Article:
It all started with a little girl in a cemetery.
July in the valley was as hot as ever. The ground and air were dry. Barbara Filbin, who was somewhere between eight and nine years old, walked through the rows of white, fading headstones at the Liberty Road Cemetery. As she collected trash and brushed fallen oak leaves from tombstones, she was captivated by each letter that protruded from the headstones.
Barton. Infant son. Born July 1892. Died July 20, 1892.
Woodruff. Died April 10, 1869. 22 years old.
Fannie. Wife of L.J. Young. 25 years, 10 months, 18 days.
So many women. So many children. So many secrets Filbin would never know.
What was supposed to be summertime volunteer work for her 4-H chapter transformed into a life-long dedication to the area's oldest cemeteries and the pioneers buried there.
Now, with her three daughters grown, Filbin, a natural history buff, has documented Sacramento and San Joaquin county cemeteries, each with a complete index of pioneers. In her books, "Pioneer Hicksville Cemetery," "Pioneer Galt Cemetery," "Pioneer Elliot Cemetery," "Pioneer Liberty Cemetery" and "Pioneer Live Oak Cemetery," details include cemeteries' first burials and information about the families who are buried there.
"Now, all of these pioneers have been recognized. They're all down on paper," Filbin said.
Filbin, who lives in Acampo, is thankful to the pioneers enduring difficult times so life can be easier today. Her books and archive projects are her ways to honor all of the people who settled Galt, Acampo and Lodi.
"They had hard lives - there was the flood in the 1860s, cattle died and there was nothing to eat, people just died from starvation," she said. "We have it so good."
Walking through the dirt and short, dry grass at Liberty Cemetery she's watched decay and be vandalized over the years, Filbin tells stories about the engraved names as though they are her old friends.
Calvin Briggs, she says, has an interesting story. He was an early pioneer who was caught by the Shawnee Indians in Colorodo. Because Briggs showed bravery and passed a flogging test, the chief gave Briggs one of his daughters as a prize. In 1846, Briggs and his gifted wife arrived in Liberty, where they lived until death.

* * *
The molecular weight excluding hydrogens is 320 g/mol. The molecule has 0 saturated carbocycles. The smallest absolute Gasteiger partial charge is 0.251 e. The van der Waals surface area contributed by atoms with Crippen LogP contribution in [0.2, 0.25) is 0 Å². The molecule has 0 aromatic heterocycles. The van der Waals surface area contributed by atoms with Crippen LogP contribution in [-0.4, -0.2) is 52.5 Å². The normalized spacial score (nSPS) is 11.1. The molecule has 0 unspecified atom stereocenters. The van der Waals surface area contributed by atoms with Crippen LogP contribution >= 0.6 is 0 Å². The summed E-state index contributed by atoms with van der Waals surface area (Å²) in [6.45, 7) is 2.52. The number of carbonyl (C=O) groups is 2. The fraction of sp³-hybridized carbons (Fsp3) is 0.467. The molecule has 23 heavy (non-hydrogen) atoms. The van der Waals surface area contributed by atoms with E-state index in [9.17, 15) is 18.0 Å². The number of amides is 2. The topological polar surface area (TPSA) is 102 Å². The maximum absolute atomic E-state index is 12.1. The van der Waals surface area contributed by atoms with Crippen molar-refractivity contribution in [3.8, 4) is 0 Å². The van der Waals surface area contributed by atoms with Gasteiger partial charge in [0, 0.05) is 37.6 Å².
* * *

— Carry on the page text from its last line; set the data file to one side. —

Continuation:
The headstones for the Fugett children are broken into small chunks of stone and pieced back together like a jigsaw puzzle. As diseases like cholera and euphoria spread, headstones show that one of the children died and the other two followed the next day. The cemetery is also known as the Cemetery of Children because so many children are buried there.
Louis Andreas was the first person to be buried at Liberty Cemetery. As the local Legend of Liberty Rose goes, he and his slave were traveling from West to East coast with a rose bush when Andreas died. At the grave, Andreas' slave planted the rose bush that thrived even when no one was caring for it.
John Sutter, burried in the Liberty Cemetery, is part of the Sutter family in Germany.
C. Moore Carr was a member of the legislature in Sacramento.
Elizabeth Fugitt, 1829-1880, was the first postamster in Liberty.
Filbin has learned a lot about the short lived town of Liberty from the research she's done on the five-acre cemetery that was started in 1852. Liberty, which sat on the hill at the end of Liberty Road, between Lodi and Galt, was a thriving town for 10 years. It had two names - Davis Crossing and Fugitts (for founder C.C. Fugitts) - before it was named Liberty in 1859.